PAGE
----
DEATHS from cocaine have increased, a police officer has warned.

DS Mark Pinder of Sussex Police said the number of cocaine-related fatalities has risen in Brighton over the past two years.

He was speaking at an inquest into the death of 39-year-old army veteran James Vaughan, who was found dead at his home in July after taking the class A drug.

DS Pinder told Brighton Coroner’s Court on Monday: “In the last two years the cocaine market in Brighton has changed.

“The purity levels are significantly higher and more deadly.

“Before two years ago, we rarely had cocaine-related deaths, but since October 2018 there have been at least four deaths where the main or only drug that has caused the death is cocaine.

“Unfortunately in this case we were unable to find the source of the drug.”

James, a transport manager who had only been living in Chatsworth Square in Hove for a few days, was found dead at home on July 22.

Two friends had attended his flat after not being able to get hold of him, and called emergency services after they found him unresponsive.

Amber Crampton, a toxicologist at the Royal Sussex County Hospital, said: “Blood tests revealed a very high level of cocaine hydrochloride in James’s blood, at 2.5 milligrams per litre.

“We also found levamisole, which is used as a cutting agent with cocaine.

“Even to someone tolerant to the drug, this level could be fatal.”

The court heard James served in the army between 2001 and 2003, and had difficulties adjusting to life back at home.

Assistant coroner Catharine Palmer read n a statement from James’ GP, Dr Ronak Patel, of Stanford Medical Centre, who said: “James had suffered from Post Traumatic Stress Disorder, anxiety and depression and was seeing a psychiatrist in 2018 and again in April this year.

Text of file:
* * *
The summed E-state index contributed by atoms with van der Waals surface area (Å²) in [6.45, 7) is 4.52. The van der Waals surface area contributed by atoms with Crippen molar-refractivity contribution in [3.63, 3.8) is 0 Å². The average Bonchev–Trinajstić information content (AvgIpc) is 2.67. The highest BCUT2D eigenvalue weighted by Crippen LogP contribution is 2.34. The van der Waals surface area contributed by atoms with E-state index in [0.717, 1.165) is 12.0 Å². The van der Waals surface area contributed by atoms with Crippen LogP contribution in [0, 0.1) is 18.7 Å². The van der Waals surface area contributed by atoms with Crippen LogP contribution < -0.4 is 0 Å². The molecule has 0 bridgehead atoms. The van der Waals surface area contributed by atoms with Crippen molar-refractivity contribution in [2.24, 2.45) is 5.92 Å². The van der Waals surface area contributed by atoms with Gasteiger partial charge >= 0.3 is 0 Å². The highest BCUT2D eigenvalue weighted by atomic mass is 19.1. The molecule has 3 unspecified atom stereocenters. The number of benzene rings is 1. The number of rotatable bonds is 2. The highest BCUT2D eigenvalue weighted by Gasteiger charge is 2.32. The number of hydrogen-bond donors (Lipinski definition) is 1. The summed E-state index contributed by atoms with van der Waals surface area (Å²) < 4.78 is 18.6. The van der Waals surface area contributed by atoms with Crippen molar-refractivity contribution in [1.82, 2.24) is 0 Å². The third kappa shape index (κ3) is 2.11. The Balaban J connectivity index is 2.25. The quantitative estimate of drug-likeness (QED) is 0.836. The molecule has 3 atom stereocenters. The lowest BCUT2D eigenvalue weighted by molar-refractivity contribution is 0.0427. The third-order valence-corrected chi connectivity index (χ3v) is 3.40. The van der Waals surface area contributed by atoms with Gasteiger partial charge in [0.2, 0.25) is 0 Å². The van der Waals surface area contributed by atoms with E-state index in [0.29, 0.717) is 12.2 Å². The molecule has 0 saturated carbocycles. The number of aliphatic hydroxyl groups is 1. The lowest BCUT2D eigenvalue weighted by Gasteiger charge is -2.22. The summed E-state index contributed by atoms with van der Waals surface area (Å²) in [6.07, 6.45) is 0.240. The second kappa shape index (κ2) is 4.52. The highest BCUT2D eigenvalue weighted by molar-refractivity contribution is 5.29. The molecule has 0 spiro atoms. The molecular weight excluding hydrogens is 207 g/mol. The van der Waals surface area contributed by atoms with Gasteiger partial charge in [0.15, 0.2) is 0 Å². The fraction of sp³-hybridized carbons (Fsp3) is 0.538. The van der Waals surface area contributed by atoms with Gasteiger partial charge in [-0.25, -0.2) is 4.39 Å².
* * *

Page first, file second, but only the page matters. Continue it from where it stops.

“He was found to have maladaptive personality traits and was given advice about how to refer himself to a veterans’ charity and neuropsychological services.”

Ms Palmer recorded a conclusion of misadventure.

She said: “Because James previously had suicidal thoughts, I had to consider this possibility, but I do not believe for a second that he intended to end his own life.

“James had his problems, both with his health and sometimes in his private life, but his family was very important to him.

“He had said his father was incredibly supportive, and he was very proud of his brother Gary for his boxing achievements.”

DS Pinder described James as having a positive outlook and being committed to the gym.

He said: “I don’t get the impression he was using cocaine all the time.

“People turn to substances for a number of reasons, and in eight out of ten cases the family are always the last to know.

“It’s very sad, but as I would expect James loved them more than anyone else, he would hide that drug use.”

After the inquest, James’ ex-partner Lyndsey Keenan said: ““He was very well loved. It’s just tragic. He dealt with a lot in his life, and he coped so well.”